Whiteflies are small, and white insects that feed on the sap of plants. They can cause the green leaves to turn yellow and wilt. Whiteflies can also spread disease from one plant to another.
To remove pests from your pothos, you can handpick them off and dispose of them. Use an insecticide or fungicide. Introduce beneficial insects to your garden, ones that won’t harm them, such as ladybugs and lacewings, that will eat the pests.
Diseases That Can Affect Trailing Process
Several diseases can affect pothos, including botrytis, cucumber mosaic virus, and Rhizoctonia root rot. If you suspect your plant is diseased, it’s best to see a professional for diagnosis and treatment. These diseases would be fatal to your plant so what you must do is make sure to stop them at their very start.
This disease, also called gray mold, is caused by a fungus that thrives in humid conditions. Infected leaves will develop gray or brown spots, and the plant may drop leaves.
You must be very cautious with this disease because it would harm it on the long run, as it would trigger the greenness of the leaves slowly but surely the vines will be harmed.
When the vines are harmed, they will have a harder time growing taller. The best way to keep botrytis out is to provide good air circulation and keep the leaves dry, don’t mist the top of the leaves if you are doing so to adjust the high moisture level.
– Cucumber Mosaic Virus
This virus is transmitted by cucumber beetles and results in mottled leaves. Infected plants will eventually die.
There is no cure for cucumber mosaic virus, so the best way to stop it is to keep cucumber beetles away from your plants.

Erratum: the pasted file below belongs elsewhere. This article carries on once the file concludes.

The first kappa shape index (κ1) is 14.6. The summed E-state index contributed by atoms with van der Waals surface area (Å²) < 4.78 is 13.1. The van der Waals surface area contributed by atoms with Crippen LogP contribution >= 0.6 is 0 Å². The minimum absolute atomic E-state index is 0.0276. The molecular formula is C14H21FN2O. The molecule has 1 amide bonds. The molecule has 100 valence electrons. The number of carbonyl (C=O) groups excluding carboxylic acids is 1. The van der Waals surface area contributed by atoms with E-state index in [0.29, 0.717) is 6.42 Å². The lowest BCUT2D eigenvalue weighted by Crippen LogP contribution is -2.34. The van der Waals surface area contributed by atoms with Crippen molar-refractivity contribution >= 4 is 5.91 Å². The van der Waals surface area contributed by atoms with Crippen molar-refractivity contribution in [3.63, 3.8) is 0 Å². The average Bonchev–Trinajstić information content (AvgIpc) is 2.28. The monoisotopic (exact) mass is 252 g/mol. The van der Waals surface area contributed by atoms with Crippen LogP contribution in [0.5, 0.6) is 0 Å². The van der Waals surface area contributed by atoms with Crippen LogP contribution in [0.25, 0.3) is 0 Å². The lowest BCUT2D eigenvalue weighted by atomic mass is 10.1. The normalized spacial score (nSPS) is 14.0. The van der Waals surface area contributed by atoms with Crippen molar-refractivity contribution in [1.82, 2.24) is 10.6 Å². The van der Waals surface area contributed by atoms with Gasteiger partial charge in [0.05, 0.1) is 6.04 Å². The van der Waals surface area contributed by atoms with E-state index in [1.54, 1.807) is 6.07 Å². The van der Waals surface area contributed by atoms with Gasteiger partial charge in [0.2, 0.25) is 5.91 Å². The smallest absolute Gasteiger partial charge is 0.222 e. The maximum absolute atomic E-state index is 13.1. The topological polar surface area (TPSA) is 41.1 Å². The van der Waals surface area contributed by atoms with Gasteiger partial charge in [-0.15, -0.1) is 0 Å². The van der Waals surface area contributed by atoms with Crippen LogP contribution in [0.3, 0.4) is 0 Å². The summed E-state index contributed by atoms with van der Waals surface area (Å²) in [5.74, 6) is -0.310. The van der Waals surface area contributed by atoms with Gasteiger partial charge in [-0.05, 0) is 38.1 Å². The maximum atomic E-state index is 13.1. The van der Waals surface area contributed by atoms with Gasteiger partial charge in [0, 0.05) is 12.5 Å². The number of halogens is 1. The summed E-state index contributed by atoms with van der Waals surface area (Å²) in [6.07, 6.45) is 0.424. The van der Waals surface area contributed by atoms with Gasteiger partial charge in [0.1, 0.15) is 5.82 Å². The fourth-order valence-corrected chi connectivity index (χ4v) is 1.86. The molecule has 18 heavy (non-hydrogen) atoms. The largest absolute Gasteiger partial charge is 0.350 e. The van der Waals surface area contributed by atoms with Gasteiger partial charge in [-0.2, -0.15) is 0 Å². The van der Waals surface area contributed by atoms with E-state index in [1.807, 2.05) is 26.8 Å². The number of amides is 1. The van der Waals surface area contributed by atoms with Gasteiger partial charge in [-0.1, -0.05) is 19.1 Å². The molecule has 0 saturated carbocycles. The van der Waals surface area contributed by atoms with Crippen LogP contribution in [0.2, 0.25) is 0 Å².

– Rhizoctonia Root Rot
This disease is caused by a fungus that affects the plant’s roots. Symptoms include yellowing leaves, wilting, and stunted growth. The best way to prevent Rhizoctonia root rot is to plant pothos in well-drained soil and avoid overhead watering.
Several diseases can affect pothos, and the best way to prevent them is to provide good air circulation and keep the leaves dry.
There are several reasons why your pothos might not be trailing. Ensure to water the plant regularly, keep it out of the direct sun, and check for pests or diseases. If you can’t figure out what’s wrong, it’s best to see a professional for help.
Trailing pothos is an excellent choice for anyone looking for an easy-to-care-for houseplant.
However, there are a few things that you need to know to have a trailing pothos in your home:
- They tolerate low light conditions and can even thrive in indirect sunlight; too much direct sunlight can cause the leaves to burn.
- Trailing pothos can be placed in different types of trellis, including horizontal, vertical, pyramid, and lattice.
- Pothos are susceptible to several diseases and pests that can cause them not to trail.
- You can always encourage the plant as you fertilize it, but make sure you don’t over feed it, as it may be exposed to a burn.
If you are searching for a plant that would help purify the air in your home, trailing pothos is a great choice as they are known for being excellent at removing toxins from the air.